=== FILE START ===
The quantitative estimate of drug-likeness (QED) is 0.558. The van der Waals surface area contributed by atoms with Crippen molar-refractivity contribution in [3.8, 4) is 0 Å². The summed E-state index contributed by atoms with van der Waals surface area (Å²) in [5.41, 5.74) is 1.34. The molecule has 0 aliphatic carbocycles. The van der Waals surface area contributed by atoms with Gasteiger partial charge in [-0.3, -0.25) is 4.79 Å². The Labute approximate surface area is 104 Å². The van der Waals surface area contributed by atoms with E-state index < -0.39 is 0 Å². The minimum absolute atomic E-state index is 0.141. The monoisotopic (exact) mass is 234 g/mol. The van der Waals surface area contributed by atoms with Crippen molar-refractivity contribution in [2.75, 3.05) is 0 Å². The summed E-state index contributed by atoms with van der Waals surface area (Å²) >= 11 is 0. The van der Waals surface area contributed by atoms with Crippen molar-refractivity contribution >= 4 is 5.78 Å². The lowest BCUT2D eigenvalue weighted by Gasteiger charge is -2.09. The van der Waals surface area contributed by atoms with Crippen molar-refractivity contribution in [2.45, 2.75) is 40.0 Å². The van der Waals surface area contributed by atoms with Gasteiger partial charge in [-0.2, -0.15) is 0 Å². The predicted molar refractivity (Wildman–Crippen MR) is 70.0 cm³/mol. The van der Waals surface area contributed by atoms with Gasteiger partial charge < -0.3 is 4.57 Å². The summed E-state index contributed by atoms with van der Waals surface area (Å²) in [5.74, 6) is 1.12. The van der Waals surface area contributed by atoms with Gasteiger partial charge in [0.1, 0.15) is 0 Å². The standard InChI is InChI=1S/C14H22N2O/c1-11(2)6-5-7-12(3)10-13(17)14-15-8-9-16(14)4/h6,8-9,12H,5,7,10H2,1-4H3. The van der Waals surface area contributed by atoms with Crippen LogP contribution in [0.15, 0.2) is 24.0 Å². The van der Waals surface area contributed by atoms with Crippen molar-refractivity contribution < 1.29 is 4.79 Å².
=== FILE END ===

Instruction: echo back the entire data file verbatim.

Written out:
The quantitative estimate of drug-likeness (QED) is 0.558. The van der Waals surface area contributed by atoms with Crippen molar-refractivity contribution in [3.8, 4) is 0 Å². The summed E-state index contributed by atoms with van der Waals surface area (Å²) in [5.41, 5.74) is 1.34. The molecule has 0 aliphatic carbocycles. The van der Waals surface area contributed by atoms with Gasteiger partial charge in [-0.3, -0.25) is 4.79 Å². The Labute approximate surface area is 104 Å². The van der Waals surface area contributed by atoms with E-state index < -0.39 is 0 Å². The minimum absolute atomic E-state index is 0.141. The monoisotopic (exact) mass is 234 g/mol. The van der Waals surface area contributed by atoms with Crippen molar-refractivity contribution in [2.75, 3.05) is 0 Å². The summed E-state index contributed by atoms with van der Waals surface area (Å²) >= 11 is 0. The van der Waals surface area contributed by atoms with Crippen molar-refractivity contribution >= 4 is 5.78 Å². The lowest BCUT2D eigenvalue weighted by Gasteiger charge is -2.09. The van der Waals surface area contributed by atoms with Crippen molar-refractivity contribution in [2.45, 2.75) is 40.0 Å². The van der Waals surface area contributed by atoms with Gasteiger partial charge in [-0.2, -0.15) is 0 Å². The predicted molar refractivity (Wildman–Crippen MR) is 70.0 cm³/mol. The van der Waals surface area contributed by atoms with Gasteiger partial charge < -0.3 is 4.57 Å². The summed E-state index contributed by atoms with van der Waals surface area (Å²) in [5.74, 6) is 1.12. The van der Waals surface area contributed by atoms with Gasteiger partial charge in [0.1, 0.15) is 0 Å². The standard InChI is InChI=1S/C14H22N2O/c1-11(2)6-5-7-12(3)10-13(17)14-15-8-9-16(14)4/h6,8-9,12H,5,7,10H2,1-4H3. The van der Waals surface area contributed by atoms with Crippen LogP contribution in [0.15, 0.2) is 24.0 Å². The van der Waals surface area contributed by atoms with Crippen molar-refractivity contribution < 1.29 is 4.79 Å².